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Thursday, July 26, 2012

Hike and swim at Red Rock Crossing

Crescent Moon Ranch, Sedona
A gigantic sycamore shades Oak Creek

Ancient spirits are rumored to inhabit the rusty-red landforms that soar above this enchanting, cottonwood and sycamore-shaded bend in Oak Creek Canyon. That’s because, in addition to being one of the most photographed locations in the world, Red Rock Crossing also is one of Sedona’s vortex sites—places on earth noted for their high spiritual energy. The area’s beauty and cooling waters attract religious pilgrims, tourists, and those who just want to enjoy majestic views and cool breezes along the creek. Many of the trails in the park are stroller and wheelchair-accessible while shaded ramadas, restrooms, access to swimming holes, water chutes and fly fishing combine for a memorable, family-friendly daytrip.

Himalaya-Berry (Arizona blackberry)
Rubus procerus
Habitat: introduced species found mainly in Oak Creek Canyon and Grand Canyon NP
Elevation: 4,000 – 6,000 feet
Blooms: June
Berries: summer

Lush riparian greenery flanks the creekside trail
HIGHLIGHTS: kid-friendly, water play, some barrier-free trails, picnic armadas, world-famous views
LENGTH: 2 miles roundtrip (for the unpaved creek walk)
ELEVATION: 4,000 feet
RATING: easy
DOGS: dogs must stay on leash and out of the water
DISTANCE FROM PHOENIX: 125 miles one way
Drive west from Sedona on AZ 89A to Upper Red Rock Loop Road (Forest Road 216) and follow the signs to Red Rock Crossing.
FEES: $10 daily fee per vehicle
INFORMATION: Red Rock Ranger District (928) 282-4119,

June 26th plane crash closes 2 Sedona trails

Airport Loop and Table Top Trails in Sedona are temporarily closed due to an airplane crash that occurred this morning.  Please contact the Red Rock Ranger District or the Coconino National Forest web site before planning a hike here.
Red Rock Ranger District: 928-203-7500

Tuesday, July 24, 2012

Your guide to summer WATER recreation


Hi Hikers (anglers, boaters, tubers...), pick up a copy of the August PHOENIX magazine for my story about AZ summer water recreation.  You'll find 71 ideas for hiking, boating, fishing, camping, kayaking and just about anything (gold panning, anyone?) else pertaining to outdoor water recreation. 

Here’s where you can find PHOENIX magazine: Safeway, Fry’s Marketplace, Wal-Mart, Costco, Sam’s Club, Sunflower Markets, Sprouts, Borders, Barnes & Noble, CVS, Walgreens, Sky Harbor Airport, Albertson’s, Fresh & Easy, Lowe’s, Home Depot, Target, Whole Foods, Basha’s, A.J.’s, La Grande Orange, The Kitchen, Area hospital gift shops WEB SITE: ORDER BY PHONE: 480-664-3960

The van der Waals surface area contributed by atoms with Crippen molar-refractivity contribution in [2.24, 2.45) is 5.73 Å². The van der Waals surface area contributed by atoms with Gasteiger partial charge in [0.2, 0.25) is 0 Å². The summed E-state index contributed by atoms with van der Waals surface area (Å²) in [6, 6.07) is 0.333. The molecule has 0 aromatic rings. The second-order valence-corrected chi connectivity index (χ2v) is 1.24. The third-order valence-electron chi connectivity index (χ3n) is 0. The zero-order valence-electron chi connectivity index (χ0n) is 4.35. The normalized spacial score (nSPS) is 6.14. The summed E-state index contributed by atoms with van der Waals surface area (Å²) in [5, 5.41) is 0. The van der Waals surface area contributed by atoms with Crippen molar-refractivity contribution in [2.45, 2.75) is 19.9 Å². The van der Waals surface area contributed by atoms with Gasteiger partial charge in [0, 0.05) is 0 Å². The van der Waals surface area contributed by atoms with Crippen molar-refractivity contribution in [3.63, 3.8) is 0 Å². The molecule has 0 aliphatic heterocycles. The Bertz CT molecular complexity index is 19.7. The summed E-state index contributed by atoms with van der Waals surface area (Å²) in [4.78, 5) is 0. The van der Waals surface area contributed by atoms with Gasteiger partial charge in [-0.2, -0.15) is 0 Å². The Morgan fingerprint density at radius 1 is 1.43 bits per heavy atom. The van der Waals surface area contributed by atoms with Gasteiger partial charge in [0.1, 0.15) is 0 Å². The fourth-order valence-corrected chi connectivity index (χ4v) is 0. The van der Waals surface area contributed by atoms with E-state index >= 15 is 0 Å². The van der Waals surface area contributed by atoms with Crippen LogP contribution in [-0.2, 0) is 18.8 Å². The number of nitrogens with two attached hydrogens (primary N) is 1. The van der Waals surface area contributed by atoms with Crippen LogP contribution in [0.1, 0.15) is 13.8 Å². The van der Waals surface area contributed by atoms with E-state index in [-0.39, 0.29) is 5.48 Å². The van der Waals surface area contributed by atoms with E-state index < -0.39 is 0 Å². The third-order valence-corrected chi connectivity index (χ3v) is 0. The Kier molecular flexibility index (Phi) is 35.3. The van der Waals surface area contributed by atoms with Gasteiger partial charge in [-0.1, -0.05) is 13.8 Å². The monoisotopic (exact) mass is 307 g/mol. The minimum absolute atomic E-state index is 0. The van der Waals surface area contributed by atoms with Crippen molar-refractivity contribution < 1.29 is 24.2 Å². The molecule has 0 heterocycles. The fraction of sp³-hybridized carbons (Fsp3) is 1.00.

Sunday, July 22, 2012

Descend a rocky road to East Clear Creek

Coconino National Forest

Since it was abandoned in the 1940s, the old road leading to Mack’s Crossing has disintegrated into a precipitous ledge overlooking the gaping gorge carved by
East Clear Creek.
Even though the rough conditions don’t deter brave souls in fishing-gear-laden ATVs from careening down the serpentine route-- hiking at a leisurely pace is the best way to savor the  epic beauty of this dramatic canyon.
The downhill trek to the creek begins on the sunny edge of the Mogollon Rim, passing fossiliferous limestone outcroppings and a stand of elegant Arizona walnut trees before rounding a bend where grand views of the waterway 600 feet below grab the spotlight.
East Clear Creek
Near the creek, thickets of wild roses, alders, and exotic wildflowers color the landscape and provide handy excuses to stop and take in the sights.  Although the official trail ends where the road meets the sandy shore of the shallow stream, opportunities for wading, swimming and fishing abound both up and downstream.

Antelope Horns
Antelope Horns
Asclepias asperula
Habitat:  woodland clearings and open areas
Elevation: 3,000 – 9,000 feet
Blooms: April-August

LENGTH:  4 miles (on trail)
ELEVATION: 6,250 – 6,860 feet
RATING: moderate

DISTANCE FROM PHOENIX:  165 mils one-way
From the junction of AZ 89 and AZ 260 in Payson, go north on 89 past Clint’s Well to milepost 304.5 and turn right onto Enchanted Lane (Forest Road 319).  Continue .2 miles to Green Ridge Dr., hang a right and go .5 miles to Juniper Dr. From here, turn right and go a short distance to Cedar Dr. and follow it to the “primitive road 137” sign.  Park along the road—do not block private driveways.

INFORMATION: refer to the Coconino National Forest map